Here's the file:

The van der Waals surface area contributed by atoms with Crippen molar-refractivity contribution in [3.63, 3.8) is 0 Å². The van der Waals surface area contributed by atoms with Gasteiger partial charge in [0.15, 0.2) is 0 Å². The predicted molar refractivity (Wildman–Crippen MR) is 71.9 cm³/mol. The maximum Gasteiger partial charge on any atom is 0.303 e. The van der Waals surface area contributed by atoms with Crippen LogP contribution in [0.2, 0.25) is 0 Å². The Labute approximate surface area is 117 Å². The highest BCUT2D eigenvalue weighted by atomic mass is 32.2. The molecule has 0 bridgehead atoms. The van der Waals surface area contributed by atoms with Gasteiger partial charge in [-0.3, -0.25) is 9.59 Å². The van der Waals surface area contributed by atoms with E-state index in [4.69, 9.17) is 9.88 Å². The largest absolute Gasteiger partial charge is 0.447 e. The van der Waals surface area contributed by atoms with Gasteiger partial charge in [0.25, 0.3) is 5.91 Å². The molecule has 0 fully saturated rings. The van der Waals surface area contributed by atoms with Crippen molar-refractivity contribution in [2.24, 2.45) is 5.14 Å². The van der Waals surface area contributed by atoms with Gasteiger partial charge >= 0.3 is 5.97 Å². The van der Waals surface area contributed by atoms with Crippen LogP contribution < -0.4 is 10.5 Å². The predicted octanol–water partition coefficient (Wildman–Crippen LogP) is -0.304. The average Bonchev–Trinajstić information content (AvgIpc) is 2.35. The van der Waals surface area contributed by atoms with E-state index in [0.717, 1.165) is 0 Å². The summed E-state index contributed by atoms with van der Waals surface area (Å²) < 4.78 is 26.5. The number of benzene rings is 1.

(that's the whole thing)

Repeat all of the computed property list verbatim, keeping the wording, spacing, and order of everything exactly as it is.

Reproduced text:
The van der Waals surface area contributed by atoms with Crippen molar-refractivity contribution in [3.63, 3.8) is 0 Å². The van der Waals surface area contributed by atoms with Gasteiger partial charge in [0.15, 0.2) is 0 Å². The predicted molar refractivity (Wildman–Crippen MR) is 71.9 cm³/mol. The maximum Gasteiger partial charge on any atom is 0.303 e. The van der Waals surface area contributed by atoms with Crippen LogP contribution in [0.2, 0.25) is 0 Å². The Labute approximate surface area is 117 Å². The highest BCUT2D eigenvalue weighted by atomic mass is 32.2. The molecule has 0 bridgehead atoms. The van der Waals surface area contributed by atoms with Gasteiger partial charge in [-0.3, -0.25) is 9.59 Å². The van der Waals surface area contributed by atoms with E-state index in [4.69, 9.17) is 9.88 Å². The largest absolute Gasteiger partial charge is 0.447 e. The van der Waals surface area contributed by atoms with Gasteiger partial charge in [0.25, 0.3) is 5.91 Å². The molecule has 0 fully saturated rings. The van der Waals surface area contributed by atoms with Crippen molar-refractivity contribution in [2.24, 2.45) is 5.14 Å². The van der Waals surface area contributed by atoms with Gasteiger partial charge >= 0.3 is 5.97 Å². The van der Waals surface area contributed by atoms with Crippen LogP contribution < -0.4 is 10.5 Å². The predicted octanol–water partition coefficient (Wildman–Crippen LogP) is -0.304. The average Bonchev–Trinajstić information content (AvgIpc) is 2.35. The van der Waals surface area contributed by atoms with E-state index in [0.717, 1.165) is 0 Å². The summed E-state index contributed by atoms with van der Waals surface area (Å²) < 4.78 is 26.5. The number of benzene rings is 1.